The definition of a tornado is a violently rotating column of air, in contact with the ground surface, either pendant from a cumuliform cloud or underneath a cumuliform cloud, and often visible as a funnel cloud.
Environment Canada has confirmed that 15 of these violently rotating columns of the air have touched down in the province so far this summer.
Though none have been reported in the Moose Jaw area so far this summer, the possibility is there for one to come through the city.
On average the province records approximately 17 tornadoes each year. Environment Canada says Saskatchewan is prone to more tornadoes each year than any other province in Canada – the question is why?
“It is a hotspot for tornadoes, we’re sort of the extension of the Tornado Alley that goes through the United States, we are on the northern extent,” says Environment Canada Meteorologist, Terri Lang.
Tornadoes can be formed from a number of storm types which include supercells, bow echoes and squall lines, pulse storms, and many more. Tornadoes need certain elements such as heat, moisture, wind, and trigger to come together to form a tornado.
“Heat is definitely one of the ingredients. When the heat starts to breakdown that’s when we get the storms and that’s when we tend to get the tornadoes.”
“The other thing we need is moisture, and this year we happen to have an abundance of moisture. One of the biggest contributing factors to moisture in the atmosphere is growing crops. We’re at peak growing time right now with the crops and they’re giving off tremendous amounts of moisture, it’s called evapotranspiration.”
Another element needed to form a tornado is winds in the upper atmospheres to be changing, which Saskatchewan has in spades.
“That allows the clouds to rotate, and when that happens the storms can get themselves more organized, and when the storms get more organized that’s when they’re more capable of producing tornadoes.”
The last thing needed for a tornado to form is a trigger – something to set things off.
“A cold front, an upper cold front, a trough, a dry line, something like that, that comes along to kick things off. Sometimes rain or lake breezes can do that, but those are the things that we need to set off the thunderstorms that are capable of producing tornadoes.”
If enough speed is created, tornadoes can create a lot of force that can do some serious damage. Data provided by Environment Canada says that tornadoes can generate wind speeds anywhere from 90-315 km/h, which can travel on average between 50 m and 100 plus kilometres.
With that generation of force comes severe damage to property, which is how tornadoes are measured by the Enhanced Fujita Scale (EF).
“They are rated based on the damage that they do. If we see a big tornado in a field and it doesn’t do any damage, we can’t give it a rating, because it doesn't do any damage. It had to hit something to be given a rating.”
In Canada, tornadoes are rated from EF0 with winds of 40-72 mph and light damage, all the way up to EF5 which has wind speeds ranging from 261-318 mph and creates catastrophic damage. Lang notes that the EF scale is used to rate a number of different types of winds.
Out of the 15 tornadoes that have touched down in the province this year, Lang says the most severe one so far was an EF1 tornado that tore through Foam Lake in late June. Environment Canada is investigating the severity of a tornado that touched down near Blaine Lake last weekend.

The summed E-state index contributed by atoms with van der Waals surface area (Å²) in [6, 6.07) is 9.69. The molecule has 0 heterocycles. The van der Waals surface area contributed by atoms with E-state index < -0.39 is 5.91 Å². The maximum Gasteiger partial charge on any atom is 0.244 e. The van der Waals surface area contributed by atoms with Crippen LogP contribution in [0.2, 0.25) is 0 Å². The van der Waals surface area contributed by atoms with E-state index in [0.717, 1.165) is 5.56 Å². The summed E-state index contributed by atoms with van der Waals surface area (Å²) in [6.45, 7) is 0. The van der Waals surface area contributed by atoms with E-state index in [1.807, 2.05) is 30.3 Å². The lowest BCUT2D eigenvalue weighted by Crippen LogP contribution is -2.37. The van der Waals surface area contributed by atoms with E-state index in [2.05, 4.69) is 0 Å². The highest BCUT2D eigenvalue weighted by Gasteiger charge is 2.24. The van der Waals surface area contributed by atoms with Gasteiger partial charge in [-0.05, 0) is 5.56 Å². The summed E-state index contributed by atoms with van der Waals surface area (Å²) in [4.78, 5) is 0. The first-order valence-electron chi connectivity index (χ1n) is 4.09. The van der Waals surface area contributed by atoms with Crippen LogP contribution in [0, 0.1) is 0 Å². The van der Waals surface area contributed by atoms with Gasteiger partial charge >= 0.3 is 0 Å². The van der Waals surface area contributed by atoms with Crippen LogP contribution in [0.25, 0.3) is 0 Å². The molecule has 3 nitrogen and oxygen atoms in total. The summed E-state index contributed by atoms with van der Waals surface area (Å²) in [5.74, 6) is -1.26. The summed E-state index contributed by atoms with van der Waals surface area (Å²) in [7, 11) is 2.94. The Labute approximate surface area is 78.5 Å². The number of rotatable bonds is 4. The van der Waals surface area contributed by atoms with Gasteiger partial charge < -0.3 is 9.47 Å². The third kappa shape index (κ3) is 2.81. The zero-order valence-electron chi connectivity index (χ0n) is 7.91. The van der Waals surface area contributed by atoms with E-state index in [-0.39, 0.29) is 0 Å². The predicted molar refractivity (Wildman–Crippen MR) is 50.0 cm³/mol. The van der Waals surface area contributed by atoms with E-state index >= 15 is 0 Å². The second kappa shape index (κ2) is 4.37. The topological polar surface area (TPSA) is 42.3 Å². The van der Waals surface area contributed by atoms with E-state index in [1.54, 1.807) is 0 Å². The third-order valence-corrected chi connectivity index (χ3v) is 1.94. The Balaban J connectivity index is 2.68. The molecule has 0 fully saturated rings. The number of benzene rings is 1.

On June 29, Environment Canada confirmed three tornadoes on the same day. One each was confirmed near Manitou Beach, Margo, and Cymric.
Tornadoes come in various shapes and sizes, with some more severe than others. First, there are Supercells that tend to produce the most violent and long-tracked tornadoes due to sustained, intense updrafts.
Bow echoes are another form of a tornado that is likely prodigious tornado producers, and unlike supercells, they form out front of the storm.
Moving onto, Landspout tornadoes, they get their name from their formation and appearance are similar to waterspouts. Their damage is rarely greater than an EF1 and is very brief in its appearance.
Lastly, there is a Waterspout tornado, that is created over a body of water.
Though no tornadoes have touched down in the Moose Jaw area, a study by Dr. David Sills, who formally worked at the Cloud Physics and Severe Research Section for Environment Canada, showed that the area is the most susceptible to a tornado strike than anywhere else in Canada. The study showed that the Moose Jaw area has the potential to have three or more tornadoes per 10,000 kilometres squared a year.
The data also showed that due to the climate of southern Saskatchewan, EF2-EF5 tornadoes are more likely in the region.
In Canada’ there has only been one confirmed EF5 tornado, since adopting the EF Scale, which was back on June 22, 2007, that touched down in Elie, MB, just west of Winnipeg. It had winds in excess of 420 km/h, causing $39 million in damage, was on the ground for 40 min and travelled about six kilometres.
Though there’s never been an EF5 tornado in Saskatchewan, there have been five EF3s between 1980-2009.
In the event of a tornado, or even plough winds that can be common in the area, Environment Canada provides protocols for different situations, however, in all cases: get as close to the ground as possible, protect your head and watch for flying debris• do not chase tornadoes – they are unpredictable and can change course abruptly a tornado is deceptive. It may appear to be standing still but is, in fact, moving towards you. Tornado season on the prairies starts in April and can last until September.
In conclusion, Saskatchewan is a breeding ground for tornadoes due to its location being an extension of the USA’s Tornado Alley, its extreme heat, winds, and moisture levels due to crops.